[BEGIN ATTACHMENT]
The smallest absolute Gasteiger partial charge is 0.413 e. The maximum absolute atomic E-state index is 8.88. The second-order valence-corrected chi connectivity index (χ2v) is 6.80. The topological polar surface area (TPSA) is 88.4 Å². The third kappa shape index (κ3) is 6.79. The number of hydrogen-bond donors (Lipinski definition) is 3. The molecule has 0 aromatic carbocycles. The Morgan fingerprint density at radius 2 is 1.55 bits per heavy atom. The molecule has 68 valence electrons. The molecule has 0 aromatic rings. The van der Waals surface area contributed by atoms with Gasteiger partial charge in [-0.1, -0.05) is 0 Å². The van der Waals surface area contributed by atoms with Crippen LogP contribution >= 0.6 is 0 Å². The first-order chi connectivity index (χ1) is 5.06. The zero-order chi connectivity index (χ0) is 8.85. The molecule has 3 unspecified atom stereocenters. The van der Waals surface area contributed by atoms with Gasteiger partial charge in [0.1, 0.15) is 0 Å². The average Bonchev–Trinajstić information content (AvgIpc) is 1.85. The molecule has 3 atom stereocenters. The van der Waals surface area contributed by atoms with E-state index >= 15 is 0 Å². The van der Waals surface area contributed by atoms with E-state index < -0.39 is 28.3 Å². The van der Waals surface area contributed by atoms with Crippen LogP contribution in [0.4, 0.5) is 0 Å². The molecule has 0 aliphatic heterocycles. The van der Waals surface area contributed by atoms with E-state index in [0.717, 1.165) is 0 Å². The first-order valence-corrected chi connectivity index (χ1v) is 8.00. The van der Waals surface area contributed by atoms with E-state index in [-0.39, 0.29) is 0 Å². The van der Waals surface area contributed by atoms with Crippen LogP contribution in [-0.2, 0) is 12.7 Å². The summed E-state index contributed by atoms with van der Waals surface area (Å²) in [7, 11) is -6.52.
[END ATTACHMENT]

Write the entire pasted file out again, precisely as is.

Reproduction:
The smallest absolute Gasteiger partial charge is 0.413 e. The maximum absolute atomic E-state index is 8.88. The second-order valence-corrected chi connectivity index (χ2v) is 6.80. The topological polar surface area (TPSA) is 88.4 Å². The third kappa shape index (κ3) is 6.79. The number of hydrogen-bond donors (Lipinski definition) is 3. The molecule has 0 aromatic carbocycles. The Morgan fingerprint density at radius 2 is 1.55 bits per heavy atom. The molecule has 68 valence electrons. The molecule has 0 aromatic rings. The van der Waals surface area contributed by atoms with Gasteiger partial charge in [-0.1, -0.05) is 0 Å². The van der Waals surface area contributed by atoms with Crippen LogP contribution >= 0.6 is 0 Å². The first-order chi connectivity index (χ1) is 5.06. The zero-order chi connectivity index (χ0) is 8.85. The molecule has 3 unspecified atom stereocenters. The van der Waals surface area contributed by atoms with Gasteiger partial charge in [0.1, 0.15) is 0 Å². The average Bonchev–Trinajstić information content (AvgIpc) is 1.85. The molecule has 3 atom stereocenters. The van der Waals surface area contributed by atoms with E-state index >= 15 is 0 Å². The van der Waals surface area contributed by atoms with E-state index < -0.39 is 28.3 Å². The van der Waals surface area contributed by atoms with Crippen LogP contribution in [0.4, 0.5) is 0 Å². The molecule has 0 aliphatic heterocycles. The van der Waals surface area contributed by atoms with E-state index in [0.717, 1.165) is 0 Å². The first-order valence-corrected chi connectivity index (χ1v) is 8.00. The van der Waals surface area contributed by atoms with E-state index in [-0.39, 0.29) is 0 Å². The van der Waals surface area contributed by atoms with Crippen LogP contribution in [-0.2, 0) is 12.7 Å². The summed E-state index contributed by atoms with van der Waals surface area (Å²) in [7, 11) is -6.52.